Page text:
Two stories on bullying, awful in different ways. A terrific “SNL” spoof. And “Homeland” brings Carrie to great highs and lows

Sadly, the issue of bullying doesn’t ever go away. It’s always out there, a nightmare for millions of kids in the world who suffer day after day.

Two stories from that world today, one much more tragic than the other, but both making me sad and angry.
First, you may have heard about the terrible tragedy of Canadian teenager Amanda Todd, who killed herself last week but not before leaving behind this heartbreaking video, explaining, in index cards, why she felt she had to take her own life. I know it’s painful to watch, but if you can take it, it’s incredibly moving stuff.

The other bullying story is just one of supreme ignorance. So here’s the deal: Every year, in schools across the U.S. on Oct. 30, there’s something called “Mix it Up at Lunch Day,” sponsored by the Southern Poverty Law Center.

On this day, kids are encouraged to sit next to someone they wouldn’t normally talk to, exposing themselves to different kids, breaking up cliques, and maybe making students think twice about bullying someone in the halls.

Only this year, the American Family Association has urged schools not to participate in this worthy program. Why? Well, it’s obvious: They believe the project is “a nationwide push to promote the homosexual lifestyle in public schools.”

Come again?

Here’s what the N.Y. Times article says: “Although the suggested activities for Mix It Up at Lunch Day do not expressly address gay and lesbian students, the law center itself promotes equal treatment for gays and lesbians and that philosophy then informs the school program, he said.

“Anti-bullying legislation is exactly the same,” Mr. Fischer said. “It’s just another thinly veiled attempt to promote the homosexual agenda. No one is in favor of anyone getting bullied for any reason, but these anti-bullying policies become a mechanism for punishing Christian students who believe that homosexual behavior is not something that should be normalized.”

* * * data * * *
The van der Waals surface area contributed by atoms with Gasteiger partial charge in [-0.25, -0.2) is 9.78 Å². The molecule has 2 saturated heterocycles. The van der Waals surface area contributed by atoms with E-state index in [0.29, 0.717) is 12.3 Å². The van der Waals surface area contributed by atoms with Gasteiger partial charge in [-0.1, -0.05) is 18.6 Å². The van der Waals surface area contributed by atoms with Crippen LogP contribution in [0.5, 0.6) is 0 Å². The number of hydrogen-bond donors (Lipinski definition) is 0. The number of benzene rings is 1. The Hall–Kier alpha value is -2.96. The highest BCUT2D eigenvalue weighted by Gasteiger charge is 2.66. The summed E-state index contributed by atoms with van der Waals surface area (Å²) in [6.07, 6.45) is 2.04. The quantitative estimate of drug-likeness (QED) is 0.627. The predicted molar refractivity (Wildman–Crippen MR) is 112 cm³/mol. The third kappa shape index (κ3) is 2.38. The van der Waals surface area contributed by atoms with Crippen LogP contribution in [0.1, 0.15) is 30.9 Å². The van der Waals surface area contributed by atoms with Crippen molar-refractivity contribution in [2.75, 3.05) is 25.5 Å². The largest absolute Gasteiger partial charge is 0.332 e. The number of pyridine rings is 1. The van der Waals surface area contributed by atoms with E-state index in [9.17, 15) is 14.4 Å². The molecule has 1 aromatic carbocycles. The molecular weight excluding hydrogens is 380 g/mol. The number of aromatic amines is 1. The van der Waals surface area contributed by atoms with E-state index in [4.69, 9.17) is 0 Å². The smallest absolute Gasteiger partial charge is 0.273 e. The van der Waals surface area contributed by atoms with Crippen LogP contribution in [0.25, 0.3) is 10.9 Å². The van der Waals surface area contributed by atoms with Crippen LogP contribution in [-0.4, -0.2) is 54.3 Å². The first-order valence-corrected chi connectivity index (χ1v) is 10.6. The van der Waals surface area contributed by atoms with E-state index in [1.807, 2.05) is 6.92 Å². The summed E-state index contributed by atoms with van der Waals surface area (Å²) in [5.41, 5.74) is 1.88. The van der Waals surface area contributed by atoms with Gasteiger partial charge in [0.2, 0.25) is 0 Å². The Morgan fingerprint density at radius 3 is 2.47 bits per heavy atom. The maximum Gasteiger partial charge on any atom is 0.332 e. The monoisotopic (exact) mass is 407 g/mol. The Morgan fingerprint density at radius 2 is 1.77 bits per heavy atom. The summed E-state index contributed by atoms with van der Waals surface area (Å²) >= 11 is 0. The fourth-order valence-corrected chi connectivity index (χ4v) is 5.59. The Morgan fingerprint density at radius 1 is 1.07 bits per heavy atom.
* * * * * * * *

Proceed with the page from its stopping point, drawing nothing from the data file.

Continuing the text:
I cannot say strongly enough how disgusting I think the American Family Association is. That they can come out against an activity like this shows their own bigotry and closed-mindedness in new, mind-boggling ways.

**This is one of the funnier SNL skits I’ve seen in a while, a “spoof” of the iPhone 5 and its problems.

**Finally, another fantastic episode of “Homeland” Sunday night. (SPOILER ALERT: STOP READING HERE IF YOU HAVEN’T SEEN IT.)

While there were again a few fantastic, hard-to-believe details (why didn’t Brody just walk away from the dying terrorist in the woods when Jess was on the phone with him, why did he have to kill him there?), this was a sensational and tense show. I love that Saul went right to Carrie’s house at the end to show her Brody’s suicide tape, finally pulling Carrie back from the brink after her failed suicide attempt.

I thought Jessica’s speech to the veterans was excellent, I loved that she’s finally gotten to the breaking point with her husband, and I thought Claire Danes’ acting  was phenomenal throughout.

When Estes at the CIA told her “you didn’t really think you were coming back here to get reinstated,” it was heartbreaking because you knew that’s exactly what she was thinking (and why the heck did the other agent get her hopes up by inviting her to a briefing, anyway?)

I wonder where they’re going to take the show next; truly, it could go a lot of ways. Will Estes try to squelch the suicide tape news, knowing how much it will hurt the VP? Will Carrie and Saul be the only ones with the balls to confront Brody?
Every week this show gets better and better.

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One response to “Two stories on bullying, awful in different ways. A terrific “SNL” spoof. And “Homeland” brings Carrie to great highs and lows

  1. Brian Fischer and his groups and others like them would have been happy in Salem during the witch trials.

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